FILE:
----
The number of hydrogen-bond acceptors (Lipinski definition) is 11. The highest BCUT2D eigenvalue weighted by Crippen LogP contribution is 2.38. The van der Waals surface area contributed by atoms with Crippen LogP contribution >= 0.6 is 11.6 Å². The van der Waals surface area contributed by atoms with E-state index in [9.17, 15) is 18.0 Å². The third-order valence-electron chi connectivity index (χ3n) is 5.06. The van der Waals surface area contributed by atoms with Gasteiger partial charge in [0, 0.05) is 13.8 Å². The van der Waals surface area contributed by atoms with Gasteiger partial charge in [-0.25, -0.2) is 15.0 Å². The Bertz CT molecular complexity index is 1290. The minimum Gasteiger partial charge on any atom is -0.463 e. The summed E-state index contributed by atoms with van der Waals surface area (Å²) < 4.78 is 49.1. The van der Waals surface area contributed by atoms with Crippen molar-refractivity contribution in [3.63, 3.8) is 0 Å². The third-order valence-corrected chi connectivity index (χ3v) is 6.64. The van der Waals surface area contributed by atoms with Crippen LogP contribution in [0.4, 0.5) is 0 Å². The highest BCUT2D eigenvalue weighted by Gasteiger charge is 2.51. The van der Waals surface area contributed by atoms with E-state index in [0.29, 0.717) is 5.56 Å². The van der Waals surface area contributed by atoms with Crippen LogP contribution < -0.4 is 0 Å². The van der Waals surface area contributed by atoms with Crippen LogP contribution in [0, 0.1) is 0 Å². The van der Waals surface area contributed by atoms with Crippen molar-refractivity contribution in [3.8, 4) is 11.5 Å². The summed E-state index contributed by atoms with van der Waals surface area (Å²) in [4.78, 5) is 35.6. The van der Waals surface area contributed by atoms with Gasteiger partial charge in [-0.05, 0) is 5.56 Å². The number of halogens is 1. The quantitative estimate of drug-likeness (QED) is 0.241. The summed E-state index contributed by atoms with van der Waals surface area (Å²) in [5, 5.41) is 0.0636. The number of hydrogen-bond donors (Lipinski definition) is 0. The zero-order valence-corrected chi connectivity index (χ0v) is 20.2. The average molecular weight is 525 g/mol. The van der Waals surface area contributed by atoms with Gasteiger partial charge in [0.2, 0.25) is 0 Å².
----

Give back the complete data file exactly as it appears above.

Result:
The number of hydrogen-bond acceptors (Lipinski definition) is 11. The highest BCUT2D eigenvalue weighted by Crippen LogP contribution is 2.38. The van der Waals surface area contributed by atoms with Crippen LogP contribution >= 0.6 is 11.6 Å². The van der Waals surface area contributed by atoms with E-state index in [9.17, 15) is 18.0 Å². The third-order valence-electron chi connectivity index (χ3n) is 5.06. The van der Waals surface area contributed by atoms with Gasteiger partial charge in [0, 0.05) is 13.8 Å². The van der Waals surface area contributed by atoms with Gasteiger partial charge in [-0.25, -0.2) is 15.0 Å². The Bertz CT molecular complexity index is 1290. The minimum Gasteiger partial charge on any atom is -0.463 e. The summed E-state index contributed by atoms with van der Waals surface area (Å²) < 4.78 is 49.1. The van der Waals surface area contributed by atoms with Crippen molar-refractivity contribution in [3.63, 3.8) is 0 Å². The third-order valence-corrected chi connectivity index (χ3v) is 6.64. The van der Waals surface area contributed by atoms with Crippen LogP contribution in [0.4, 0.5) is 0 Å². The highest BCUT2D eigenvalue weighted by Gasteiger charge is 2.51. The van der Waals surface area contributed by atoms with E-state index in [0.29, 0.717) is 5.56 Å². The van der Waals surface area contributed by atoms with Crippen LogP contribution < -0.4 is 0 Å². The van der Waals surface area contributed by atoms with Crippen LogP contribution in [0, 0.1) is 0 Å². The van der Waals surface area contributed by atoms with Crippen molar-refractivity contribution in [3.8, 4) is 11.5 Å². The summed E-state index contributed by atoms with van der Waals surface area (Å²) in [4.78, 5) is 35.6. The van der Waals surface area contributed by atoms with Gasteiger partial charge in [-0.05, 0) is 5.56 Å². The number of halogens is 1. The quantitative estimate of drug-likeness (QED) is 0.241. The summed E-state index contributed by atoms with van der Waals surface area (Å²) in [5, 5.41) is 0.0636. The number of hydrogen-bond donors (Lipinski definition) is 0. The zero-order valence-corrected chi connectivity index (χ0v) is 20.2. The average molecular weight is 525 g/mol. The van der Waals surface area contributed by atoms with Gasteiger partial charge in [0.2, 0.25) is 0 Å².